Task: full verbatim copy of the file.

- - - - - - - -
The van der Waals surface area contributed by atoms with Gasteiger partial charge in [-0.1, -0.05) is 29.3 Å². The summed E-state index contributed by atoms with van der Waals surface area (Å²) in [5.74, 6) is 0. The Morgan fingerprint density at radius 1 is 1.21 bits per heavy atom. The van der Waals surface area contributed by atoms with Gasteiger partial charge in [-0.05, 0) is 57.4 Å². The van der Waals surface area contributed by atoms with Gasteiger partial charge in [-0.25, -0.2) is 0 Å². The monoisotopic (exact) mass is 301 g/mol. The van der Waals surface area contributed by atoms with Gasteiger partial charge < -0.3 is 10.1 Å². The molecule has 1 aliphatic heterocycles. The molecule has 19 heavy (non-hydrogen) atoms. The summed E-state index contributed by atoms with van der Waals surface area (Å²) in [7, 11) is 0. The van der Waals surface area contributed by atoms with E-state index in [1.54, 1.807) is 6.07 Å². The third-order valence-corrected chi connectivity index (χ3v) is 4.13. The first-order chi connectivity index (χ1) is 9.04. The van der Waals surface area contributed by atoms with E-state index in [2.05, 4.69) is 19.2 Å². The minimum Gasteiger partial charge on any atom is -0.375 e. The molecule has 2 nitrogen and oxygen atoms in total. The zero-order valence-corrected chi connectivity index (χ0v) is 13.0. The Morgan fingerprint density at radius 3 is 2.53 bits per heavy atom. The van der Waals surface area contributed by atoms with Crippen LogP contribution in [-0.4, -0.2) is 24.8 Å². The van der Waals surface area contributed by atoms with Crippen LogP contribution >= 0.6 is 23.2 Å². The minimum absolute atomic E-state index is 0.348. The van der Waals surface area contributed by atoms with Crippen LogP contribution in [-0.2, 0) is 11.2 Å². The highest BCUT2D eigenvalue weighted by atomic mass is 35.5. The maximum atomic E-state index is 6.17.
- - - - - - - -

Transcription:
The van der Waals surface area contributed by atoms with Gasteiger partial charge in [-0.1, -0.05) is 29.3 Å². The summed E-state index contributed by atoms with van der Waals surface area (Å²) in [5.74, 6) is 0. The Morgan fingerprint density at radius 1 is 1.21 bits per heavy atom. The van der Waals surface area contributed by atoms with Gasteiger partial charge in [-0.05, 0) is 57.4 Å². The van der Waals surface area contributed by atoms with Gasteiger partial charge in [-0.25, -0.2) is 0 Å². The monoisotopic (exact) mass is 301 g/mol. The van der Waals surface area contributed by atoms with Gasteiger partial charge < -0.3 is 10.1 Å². The molecule has 1 aliphatic heterocycles. The molecule has 19 heavy (non-hydrogen) atoms. The summed E-state index contributed by atoms with van der Waals surface area (Å²) in [7, 11) is 0. The van der Waals surface area contributed by atoms with E-state index in [1.54, 1.807) is 6.07 Å². The third-order valence-corrected chi connectivity index (χ3v) is 4.13. The first-order chi connectivity index (χ1) is 9.04. The van der Waals surface area contributed by atoms with E-state index in [2.05, 4.69) is 19.2 Å². The minimum Gasteiger partial charge on any atom is -0.375 e. The molecule has 2 nitrogen and oxygen atoms in total. The zero-order valence-corrected chi connectivity index (χ0v) is 13.0. The Morgan fingerprint density at radius 3 is 2.53 bits per heavy atom. The van der Waals surface area contributed by atoms with Crippen LogP contribution in [-0.4, -0.2) is 24.8 Å². The van der Waals surface area contributed by atoms with Crippen LogP contribution >= 0.6 is 23.2 Å². The minimum absolute atomic E-state index is 0.348. The van der Waals surface area contributed by atoms with Crippen LogP contribution in [-0.2, 0) is 11.2 Å². The highest BCUT2D eigenvalue weighted by atomic mass is 35.5. The maximum atomic E-state index is 6.17.